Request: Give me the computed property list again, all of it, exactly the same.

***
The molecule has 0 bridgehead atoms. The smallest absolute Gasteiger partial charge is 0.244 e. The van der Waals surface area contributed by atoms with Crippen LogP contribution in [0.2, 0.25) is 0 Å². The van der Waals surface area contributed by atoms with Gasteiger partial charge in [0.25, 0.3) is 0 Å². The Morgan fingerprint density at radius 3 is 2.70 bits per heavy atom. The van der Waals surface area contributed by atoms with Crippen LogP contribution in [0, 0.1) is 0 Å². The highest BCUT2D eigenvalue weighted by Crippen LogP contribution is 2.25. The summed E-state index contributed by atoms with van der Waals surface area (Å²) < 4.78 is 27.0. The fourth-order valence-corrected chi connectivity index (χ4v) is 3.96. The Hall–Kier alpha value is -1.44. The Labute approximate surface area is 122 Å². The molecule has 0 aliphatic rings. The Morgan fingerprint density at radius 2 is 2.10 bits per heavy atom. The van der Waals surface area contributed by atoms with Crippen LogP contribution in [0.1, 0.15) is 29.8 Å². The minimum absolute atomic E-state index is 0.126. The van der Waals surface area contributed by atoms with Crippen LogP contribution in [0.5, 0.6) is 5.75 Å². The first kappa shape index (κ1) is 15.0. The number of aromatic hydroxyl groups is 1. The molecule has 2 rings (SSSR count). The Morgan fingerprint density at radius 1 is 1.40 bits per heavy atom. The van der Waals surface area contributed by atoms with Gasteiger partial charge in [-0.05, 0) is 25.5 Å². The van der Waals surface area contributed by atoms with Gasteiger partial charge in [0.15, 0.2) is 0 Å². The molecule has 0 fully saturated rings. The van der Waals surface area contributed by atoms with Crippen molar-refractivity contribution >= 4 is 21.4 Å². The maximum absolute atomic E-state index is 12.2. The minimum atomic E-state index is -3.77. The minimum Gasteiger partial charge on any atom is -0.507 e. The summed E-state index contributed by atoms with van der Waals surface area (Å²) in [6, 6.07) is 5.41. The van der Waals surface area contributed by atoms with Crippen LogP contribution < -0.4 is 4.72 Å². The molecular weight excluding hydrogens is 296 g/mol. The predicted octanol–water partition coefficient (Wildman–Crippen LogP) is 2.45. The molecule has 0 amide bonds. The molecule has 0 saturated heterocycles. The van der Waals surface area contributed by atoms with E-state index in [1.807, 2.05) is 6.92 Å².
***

The molecule has 0 bridgehead atoms. The smallest absolute Gasteiger partial charge is 0.244 e. The van der Waals surface area contributed by atoms with Crippen LogP contribution in [0.2, 0.25) is 0 Å². The van der Waals surface area contributed by atoms with Gasteiger partial charge in [0.25, 0.3) is 0 Å². The Morgan fingerprint density at radius 3 is 2.70 bits per heavy atom. The van der Waals surface area contributed by atoms with Crippen LogP contribution in [0, 0.1) is 0 Å². The highest BCUT2D eigenvalue weighted by Crippen LogP contribution is 2.25. The summed E-state index contributed by atoms with van der Waals surface area (Å²) < 4.78 is 27.0. The fourth-order valence-corrected chi connectivity index (χ4v) is 3.96. The Hall–Kier alpha value is -1.44. The Labute approximate surface area is 122 Å². The molecule has 0 aliphatic rings. The Morgan fingerprint density at radius 2 is 2.10 bits per heavy atom. The van der Waals surface area contributed by atoms with Crippen LogP contribution in [0.1, 0.15) is 29.8 Å². The minimum absolute atomic E-state index is 0.126. The van der Waals surface area contributed by atoms with Crippen LogP contribution in [0.5, 0.6) is 5.75 Å². The first kappa shape index (κ1) is 15.0. The number of aromatic hydroxyl groups is 1. The molecule has 2 rings (SSSR count). The Morgan fingerprint density at radius 1 is 1.40 bits per heavy atom. The van der Waals surface area contributed by atoms with Gasteiger partial charge in [-0.05, 0) is 25.5 Å². The van der Waals surface area contributed by atoms with Gasteiger partial charge in [0.15, 0.2) is 0 Å². The molecule has 0 fully saturated rings. The van der Waals surface area contributed by atoms with Crippen molar-refractivity contribution >= 4 is 21.4 Å². The maximum absolute atomic E-state index is 12.2. The minimum atomic E-state index is -3.77. The minimum Gasteiger partial charge on any atom is -0.507 e. The summed E-state index contributed by atoms with van der Waals surface area (Å²) in [6, 6.07) is 5.41. The van der Waals surface area contributed by atoms with Crippen LogP contribution < -0.4 is 4.72 Å². The molecular weight excluding hydrogens is 296 g/mol. The predicted octanol–water partition coefficient (Wildman–Crippen LogP) is 2.45. The molecule has 0 amide bonds. The molecule has 0 saturated heterocycles. The van der Waals surface area contributed by atoms with E-state index in [1.807, 2.05) is 6.92 Å².